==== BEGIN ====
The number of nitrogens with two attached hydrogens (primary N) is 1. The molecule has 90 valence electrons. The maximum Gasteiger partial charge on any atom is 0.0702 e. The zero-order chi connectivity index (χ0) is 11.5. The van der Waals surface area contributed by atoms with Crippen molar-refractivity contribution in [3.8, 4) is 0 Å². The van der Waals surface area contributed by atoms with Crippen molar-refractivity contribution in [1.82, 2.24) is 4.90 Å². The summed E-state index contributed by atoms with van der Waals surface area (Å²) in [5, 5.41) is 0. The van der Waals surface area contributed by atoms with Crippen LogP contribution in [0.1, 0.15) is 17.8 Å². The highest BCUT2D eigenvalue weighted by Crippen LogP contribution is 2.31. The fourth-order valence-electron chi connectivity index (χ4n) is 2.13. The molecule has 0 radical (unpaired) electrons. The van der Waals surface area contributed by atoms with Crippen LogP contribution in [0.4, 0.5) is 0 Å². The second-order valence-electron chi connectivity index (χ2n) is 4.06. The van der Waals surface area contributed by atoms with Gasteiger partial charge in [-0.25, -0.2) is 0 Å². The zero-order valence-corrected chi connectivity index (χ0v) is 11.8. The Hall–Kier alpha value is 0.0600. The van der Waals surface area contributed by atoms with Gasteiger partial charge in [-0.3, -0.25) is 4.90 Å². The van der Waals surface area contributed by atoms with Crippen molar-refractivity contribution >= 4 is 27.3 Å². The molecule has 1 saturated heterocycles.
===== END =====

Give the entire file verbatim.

The number of nitrogens with two attached hydrogens (primary N) is 1. The molecule has 90 valence electrons. The maximum Gasteiger partial charge on any atom is 0.0702 e. The zero-order chi connectivity index (χ0) is 11.5. The van der Waals surface area contributed by atoms with Crippen molar-refractivity contribution in [3.8, 4) is 0 Å². The van der Waals surface area contributed by atoms with Crippen molar-refractivity contribution in [1.82, 2.24) is 4.90 Å². The summed E-state index contributed by atoms with van der Waals surface area (Å²) in [5, 5.41) is 0. The van der Waals surface area contributed by atoms with Crippen LogP contribution in [0.1, 0.15) is 17.8 Å². The highest BCUT2D eigenvalue weighted by Crippen LogP contribution is 2.31. The fourth-order valence-electron chi connectivity index (χ4n) is 2.13. The molecule has 0 radical (unpaired) electrons. The van der Waals surface area contributed by atoms with Crippen LogP contribution in [0.4, 0.5) is 0 Å². The second-order valence-electron chi connectivity index (χ2n) is 4.06. The van der Waals surface area contributed by atoms with Gasteiger partial charge in [-0.25, -0.2) is 0 Å². The zero-order valence-corrected chi connectivity index (χ0v) is 11.8. The Hall–Kier alpha value is 0.0600. The van der Waals surface area contributed by atoms with Gasteiger partial charge in [-0.3, -0.25) is 4.90 Å². The van der Waals surface area contributed by atoms with Crippen molar-refractivity contribution >= 4 is 27.3 Å². The molecule has 1 saturated heterocycles.